Rare historical books deck up Rashtrapathi bhavan library
New Delhi: A peep into history is at the centre of Rashtrapati Bhavan's initiative to refurbish its library with rare books dating back to 1800 on 'Tippoo' Sultan and another signed by Lord George Curzon in 1904 to find a place on its racks.
This is part of efforts by Pranab Mukherjee, who after taking over as President in July this year, has been devoting time reviving places of historical importance within the sprawling 340-room Rashtrapati Bhavan here.
The look of the library is being recreated to match the ambience in 1950 when it started functioning with tables in the room also being aligned the way it used to be.
The books, which can be a real treat to any researcher, date between 1800 and 1947. They include a rare book of 1800 written by Alexander Beaston on "A View of the Origin and Conduct of the War with Tippoo Sultan".
The book is a narrative of the operations of the British Army under the command of Lieutenant-General George Harris, and of the siege of Srirangapatnam--near Mysore--and the defacto capital of 'Tippoo' Sultan.
Another rare book -- "The British gallery of engravings: from pictures of the Italian, Flemish, Dutch, and English schools", written by William Edward Forster, Chaplain to his Grace the Duke of Newcastle, will also be featured if the National Archives will be able to restore it.
The book, which was published in 1807 by William Savage, Bedford Bury, was presented to the then Viceroy Lord Curzon in 1905 who has signed it. It has been sent to National Archives for preserving it and may soon find its place in the racks of Rashtrapati Bhavan library.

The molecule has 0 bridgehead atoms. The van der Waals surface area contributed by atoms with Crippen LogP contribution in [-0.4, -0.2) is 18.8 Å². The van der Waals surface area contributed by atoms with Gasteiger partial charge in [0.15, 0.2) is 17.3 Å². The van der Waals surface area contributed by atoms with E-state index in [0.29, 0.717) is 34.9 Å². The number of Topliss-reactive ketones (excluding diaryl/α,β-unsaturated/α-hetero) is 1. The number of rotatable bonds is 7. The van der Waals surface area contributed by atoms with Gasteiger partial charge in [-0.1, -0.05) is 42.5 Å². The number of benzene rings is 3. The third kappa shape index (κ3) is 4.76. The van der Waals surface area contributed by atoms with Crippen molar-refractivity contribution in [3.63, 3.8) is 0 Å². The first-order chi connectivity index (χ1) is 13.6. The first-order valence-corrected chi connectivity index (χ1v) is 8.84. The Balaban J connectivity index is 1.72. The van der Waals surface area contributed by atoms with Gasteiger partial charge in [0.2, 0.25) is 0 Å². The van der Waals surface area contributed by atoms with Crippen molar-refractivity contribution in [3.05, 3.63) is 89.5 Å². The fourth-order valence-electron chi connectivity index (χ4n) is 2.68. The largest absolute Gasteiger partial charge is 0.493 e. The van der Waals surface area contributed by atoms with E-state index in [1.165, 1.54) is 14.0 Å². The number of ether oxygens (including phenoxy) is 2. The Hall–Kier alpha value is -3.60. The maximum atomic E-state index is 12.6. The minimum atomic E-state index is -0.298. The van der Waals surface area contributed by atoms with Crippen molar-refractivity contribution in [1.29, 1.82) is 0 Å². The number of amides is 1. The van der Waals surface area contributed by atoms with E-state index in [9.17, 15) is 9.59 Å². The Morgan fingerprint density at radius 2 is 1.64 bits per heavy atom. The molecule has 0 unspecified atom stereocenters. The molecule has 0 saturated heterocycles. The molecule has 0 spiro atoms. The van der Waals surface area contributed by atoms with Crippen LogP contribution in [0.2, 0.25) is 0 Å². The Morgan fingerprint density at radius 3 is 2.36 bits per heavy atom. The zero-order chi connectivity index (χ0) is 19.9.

"The book was presented to me by Raja of Hill of Tripura," wrote Lord Curzon, who was the Viceroy of India from 1899 to 1905, on the book.
"Sooner, digitisation of all the books will be completed after installation of new software and researchers and scholars, after getting a special permission, can make use of this treasure," President's Press Secretary Venu Rajamony said.
He said the library was open to the public as part of the tour of the Rashtrapati Bhavan.
The library also showcases 100 books of Punch, a British weekly magazine of humour and satire launched in 1841 by Henry Mayhew and engraver Ebenezer Landells.
The bi-yearly book, which comprises compilation of the weekly magazine, was most influential in the 1840s and 50s, when it helped to coin the term "cartoon" in its modern sense as a humorous illustration.
A 12-volume Oxford dictionary of 1888, compiled by James A H Murray, is also part of the collection of 2,000 old books of the library besides "Transfer of Power 1942-47" brought out by Great Britain: Foreign and Commonwealth Office.